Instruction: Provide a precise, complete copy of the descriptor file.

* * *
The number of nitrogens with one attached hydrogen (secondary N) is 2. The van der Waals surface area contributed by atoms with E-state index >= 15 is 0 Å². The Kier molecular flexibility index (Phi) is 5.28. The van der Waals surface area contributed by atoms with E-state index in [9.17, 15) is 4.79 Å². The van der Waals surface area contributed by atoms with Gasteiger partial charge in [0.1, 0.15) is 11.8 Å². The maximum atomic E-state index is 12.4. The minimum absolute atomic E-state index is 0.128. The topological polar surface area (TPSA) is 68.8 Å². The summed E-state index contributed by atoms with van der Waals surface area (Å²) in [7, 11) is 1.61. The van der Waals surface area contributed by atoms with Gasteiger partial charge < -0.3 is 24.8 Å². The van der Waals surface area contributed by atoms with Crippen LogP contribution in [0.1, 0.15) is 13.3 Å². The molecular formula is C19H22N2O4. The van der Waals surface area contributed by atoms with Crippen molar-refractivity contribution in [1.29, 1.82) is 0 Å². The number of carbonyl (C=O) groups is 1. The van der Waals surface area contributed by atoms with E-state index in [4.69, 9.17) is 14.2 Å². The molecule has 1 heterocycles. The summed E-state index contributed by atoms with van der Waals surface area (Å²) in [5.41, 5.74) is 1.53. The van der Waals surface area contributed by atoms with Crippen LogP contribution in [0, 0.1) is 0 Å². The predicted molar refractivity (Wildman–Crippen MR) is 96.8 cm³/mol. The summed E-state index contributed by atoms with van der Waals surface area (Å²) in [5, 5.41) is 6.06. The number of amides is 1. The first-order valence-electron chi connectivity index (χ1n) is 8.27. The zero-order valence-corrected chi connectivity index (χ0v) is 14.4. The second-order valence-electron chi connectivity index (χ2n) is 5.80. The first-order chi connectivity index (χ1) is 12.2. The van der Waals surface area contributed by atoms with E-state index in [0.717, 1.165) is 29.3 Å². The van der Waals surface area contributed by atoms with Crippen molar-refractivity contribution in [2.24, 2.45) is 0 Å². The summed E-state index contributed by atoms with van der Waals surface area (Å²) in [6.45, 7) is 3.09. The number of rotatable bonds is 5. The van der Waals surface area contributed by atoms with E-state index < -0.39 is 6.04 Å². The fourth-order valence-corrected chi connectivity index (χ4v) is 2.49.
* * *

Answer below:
The number of nitrogens with one attached hydrogen (secondary N) is 2. The van der Waals surface area contributed by atoms with E-state index >= 15 is 0 Å². The Kier molecular flexibility index (Phi) is 5.28. The van der Waals surface area contributed by atoms with E-state index in [9.17, 15) is 4.79 Å². The van der Waals surface area contributed by atoms with Gasteiger partial charge in [0.1, 0.15) is 11.8 Å². The maximum atomic E-state index is 12.4. The minimum absolute atomic E-state index is 0.128. The topological polar surface area (TPSA) is 68.8 Å². The summed E-state index contributed by atoms with van der Waals surface area (Å²) in [7, 11) is 1.61. The van der Waals surface area contributed by atoms with Gasteiger partial charge < -0.3 is 24.8 Å². The van der Waals surface area contributed by atoms with Crippen LogP contribution in [0.1, 0.15) is 13.3 Å². The molecular formula is C19H22N2O4. The van der Waals surface area contributed by atoms with Crippen molar-refractivity contribution in [1.29, 1.82) is 0 Å². The number of carbonyl (C=O) groups is 1. The van der Waals surface area contributed by atoms with E-state index in [4.69, 9.17) is 14.2 Å². The molecule has 1 heterocycles. The summed E-state index contributed by atoms with van der Waals surface area (Å²) in [5.41, 5.74) is 1.53. The van der Waals surface area contributed by atoms with Crippen LogP contribution in [0, 0.1) is 0 Å². The predicted molar refractivity (Wildman–Crippen MR) is 96.8 cm³/mol. The summed E-state index contributed by atoms with van der Waals surface area (Å²) in [5, 5.41) is 6.06. The number of amides is 1. The first-order valence-electron chi connectivity index (χ1n) is 8.27. The zero-order valence-corrected chi connectivity index (χ0v) is 14.4. The second-order valence-electron chi connectivity index (χ2n) is 5.80. The first-order chi connectivity index (χ1) is 12.2. The van der Waals surface area contributed by atoms with E-state index in [0.717, 1.165) is 29.3 Å². The van der Waals surface area contributed by atoms with Crippen molar-refractivity contribution in [2.24, 2.45) is 0 Å². The summed E-state index contributed by atoms with van der Waals surface area (Å²) in [6.45, 7) is 3.09. The number of rotatable bonds is 5. The van der Waals surface area contributed by atoms with E-state index < -0.39 is 6.04 Å². The fourth-order valence-corrected chi connectivity index (χ4v) is 2.49.